When he demitted office in 1831, a left a surplus of Pounds 73,615 in contrast to Brownrigg who left him with an empty treasury.
However, in the political sphere, Barnes was totally against sharing power with the Ceylonese. When in 1823, the Colonial Office sent the Colebrook-Cameron Commission to Ceylon to study and report on the administration and it recommended greater involvement of Ceylonese in the administration, the establishment of an independent judiciary and the setting up of a legislative council, Barnes fumed. He called the suggestions “ludicrous”.
In a strongly worded letter to the commissioners, he said: “A popular government or one wherein the people have a share appears to me quite out of the question. I am decidedly of the opinion that people cannot, or ought not to have, under existing circumstances, any greater share in the government than at present.”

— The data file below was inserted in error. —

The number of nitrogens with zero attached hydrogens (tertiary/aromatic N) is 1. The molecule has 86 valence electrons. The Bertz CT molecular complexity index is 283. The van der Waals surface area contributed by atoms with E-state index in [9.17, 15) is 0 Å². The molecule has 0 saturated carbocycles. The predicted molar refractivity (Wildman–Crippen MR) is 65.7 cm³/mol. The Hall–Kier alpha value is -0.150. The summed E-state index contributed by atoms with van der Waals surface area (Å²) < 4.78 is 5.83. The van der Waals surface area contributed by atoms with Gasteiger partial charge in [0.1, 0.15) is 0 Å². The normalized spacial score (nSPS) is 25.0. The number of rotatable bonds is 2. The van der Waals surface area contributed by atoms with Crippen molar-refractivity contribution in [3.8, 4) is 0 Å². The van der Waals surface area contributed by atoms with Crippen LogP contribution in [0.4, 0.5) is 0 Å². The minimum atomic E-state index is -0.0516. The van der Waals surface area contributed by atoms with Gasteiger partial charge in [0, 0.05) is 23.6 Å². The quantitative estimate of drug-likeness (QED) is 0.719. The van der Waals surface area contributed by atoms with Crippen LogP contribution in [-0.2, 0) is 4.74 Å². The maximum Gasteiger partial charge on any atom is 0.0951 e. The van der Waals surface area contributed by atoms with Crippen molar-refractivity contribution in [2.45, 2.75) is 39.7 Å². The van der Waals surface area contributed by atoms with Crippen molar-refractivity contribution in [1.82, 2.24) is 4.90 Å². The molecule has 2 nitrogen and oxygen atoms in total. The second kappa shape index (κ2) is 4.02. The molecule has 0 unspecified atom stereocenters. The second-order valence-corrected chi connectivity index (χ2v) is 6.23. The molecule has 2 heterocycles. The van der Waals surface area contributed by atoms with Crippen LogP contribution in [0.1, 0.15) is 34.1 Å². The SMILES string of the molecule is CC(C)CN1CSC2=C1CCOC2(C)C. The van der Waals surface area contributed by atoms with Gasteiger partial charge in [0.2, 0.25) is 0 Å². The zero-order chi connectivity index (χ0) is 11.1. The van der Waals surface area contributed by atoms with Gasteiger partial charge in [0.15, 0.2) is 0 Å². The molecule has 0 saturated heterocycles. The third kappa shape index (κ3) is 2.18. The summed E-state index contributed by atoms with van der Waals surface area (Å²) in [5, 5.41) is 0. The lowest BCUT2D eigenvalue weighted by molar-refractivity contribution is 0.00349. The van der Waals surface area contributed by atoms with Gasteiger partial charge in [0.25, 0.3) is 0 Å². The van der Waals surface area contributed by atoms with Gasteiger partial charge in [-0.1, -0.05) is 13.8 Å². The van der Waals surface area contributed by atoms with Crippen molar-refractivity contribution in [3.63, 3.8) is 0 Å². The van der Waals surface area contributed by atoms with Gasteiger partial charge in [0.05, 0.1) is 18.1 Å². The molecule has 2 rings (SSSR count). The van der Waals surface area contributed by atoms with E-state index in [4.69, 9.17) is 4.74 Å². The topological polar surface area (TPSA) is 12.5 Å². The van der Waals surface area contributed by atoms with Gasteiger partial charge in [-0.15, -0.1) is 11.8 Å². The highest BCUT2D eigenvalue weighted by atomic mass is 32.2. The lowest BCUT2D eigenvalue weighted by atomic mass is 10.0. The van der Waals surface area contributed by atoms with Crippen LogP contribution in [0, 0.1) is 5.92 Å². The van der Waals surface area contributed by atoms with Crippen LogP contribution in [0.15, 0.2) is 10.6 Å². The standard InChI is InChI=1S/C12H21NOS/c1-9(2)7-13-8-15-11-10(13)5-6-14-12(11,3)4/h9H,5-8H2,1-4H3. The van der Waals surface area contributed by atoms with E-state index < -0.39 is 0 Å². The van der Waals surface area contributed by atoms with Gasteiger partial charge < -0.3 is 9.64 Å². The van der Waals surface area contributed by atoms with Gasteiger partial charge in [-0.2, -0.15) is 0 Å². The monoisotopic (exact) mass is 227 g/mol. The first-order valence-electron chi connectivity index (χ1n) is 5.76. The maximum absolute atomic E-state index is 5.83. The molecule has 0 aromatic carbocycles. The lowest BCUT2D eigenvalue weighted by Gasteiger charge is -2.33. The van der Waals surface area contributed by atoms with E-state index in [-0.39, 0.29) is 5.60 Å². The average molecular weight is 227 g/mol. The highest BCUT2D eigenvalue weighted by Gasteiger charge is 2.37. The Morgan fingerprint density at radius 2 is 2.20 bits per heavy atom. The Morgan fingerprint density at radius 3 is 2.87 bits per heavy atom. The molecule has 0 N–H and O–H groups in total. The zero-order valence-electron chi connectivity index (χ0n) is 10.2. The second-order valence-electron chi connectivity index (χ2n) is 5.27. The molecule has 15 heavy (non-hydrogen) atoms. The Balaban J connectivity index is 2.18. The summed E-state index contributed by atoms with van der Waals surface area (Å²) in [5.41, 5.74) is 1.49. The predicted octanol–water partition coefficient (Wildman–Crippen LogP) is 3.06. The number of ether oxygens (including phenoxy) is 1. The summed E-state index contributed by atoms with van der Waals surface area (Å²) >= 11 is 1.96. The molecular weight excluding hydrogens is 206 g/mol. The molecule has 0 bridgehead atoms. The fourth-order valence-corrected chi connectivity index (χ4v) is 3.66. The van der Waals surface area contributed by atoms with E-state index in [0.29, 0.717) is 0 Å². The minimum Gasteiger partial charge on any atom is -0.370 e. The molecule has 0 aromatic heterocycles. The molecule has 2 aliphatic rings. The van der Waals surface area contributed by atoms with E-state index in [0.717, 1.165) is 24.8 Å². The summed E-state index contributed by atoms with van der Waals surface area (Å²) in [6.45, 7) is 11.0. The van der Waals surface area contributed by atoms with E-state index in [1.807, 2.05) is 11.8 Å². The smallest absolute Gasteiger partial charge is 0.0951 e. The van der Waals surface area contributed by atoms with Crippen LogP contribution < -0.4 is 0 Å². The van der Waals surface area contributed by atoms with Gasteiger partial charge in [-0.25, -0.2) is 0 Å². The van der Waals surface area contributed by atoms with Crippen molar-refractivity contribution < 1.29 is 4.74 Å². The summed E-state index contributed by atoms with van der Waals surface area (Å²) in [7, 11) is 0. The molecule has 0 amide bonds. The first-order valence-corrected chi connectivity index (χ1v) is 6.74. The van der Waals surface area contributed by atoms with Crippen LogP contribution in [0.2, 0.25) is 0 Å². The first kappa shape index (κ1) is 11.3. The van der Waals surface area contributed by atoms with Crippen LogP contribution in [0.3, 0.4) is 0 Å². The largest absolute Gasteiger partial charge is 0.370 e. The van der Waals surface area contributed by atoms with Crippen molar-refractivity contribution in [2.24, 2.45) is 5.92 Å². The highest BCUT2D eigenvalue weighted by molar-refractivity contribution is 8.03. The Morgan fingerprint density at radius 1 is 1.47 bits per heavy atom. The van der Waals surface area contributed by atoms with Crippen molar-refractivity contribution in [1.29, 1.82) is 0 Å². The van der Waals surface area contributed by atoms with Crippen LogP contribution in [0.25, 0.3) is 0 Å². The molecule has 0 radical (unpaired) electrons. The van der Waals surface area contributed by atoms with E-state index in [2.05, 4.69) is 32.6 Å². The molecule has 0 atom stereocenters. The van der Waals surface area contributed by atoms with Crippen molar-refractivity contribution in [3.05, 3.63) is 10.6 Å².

Ceylonese who had no European education could not be given responsibilities of governance, he maintained.
However, the Colonial Secretary did not agree and Barnes’s successor, Sir Robert Wilmot Horton, was tasked to implement the Colebrook Commission’s recommendations.
Barnes was asked to proceed to India to take over as Commander in Chief. He did go to India, after renting out his favorite abode Barnes Hall to Governor Horton. But in Calcutta, then the capital of India, he was unable to get along with Governor General William Bentinck. He returned to England to pursue a political career.
In fact, just a year before his death, he became MP for Sudbury. Barnes, who has also served as Governor of Dominica, passed away on March 19, 1838.
He has another claim to fame – his statue in Colombo is “Point Zero” for measuring distances in Sri Lanka.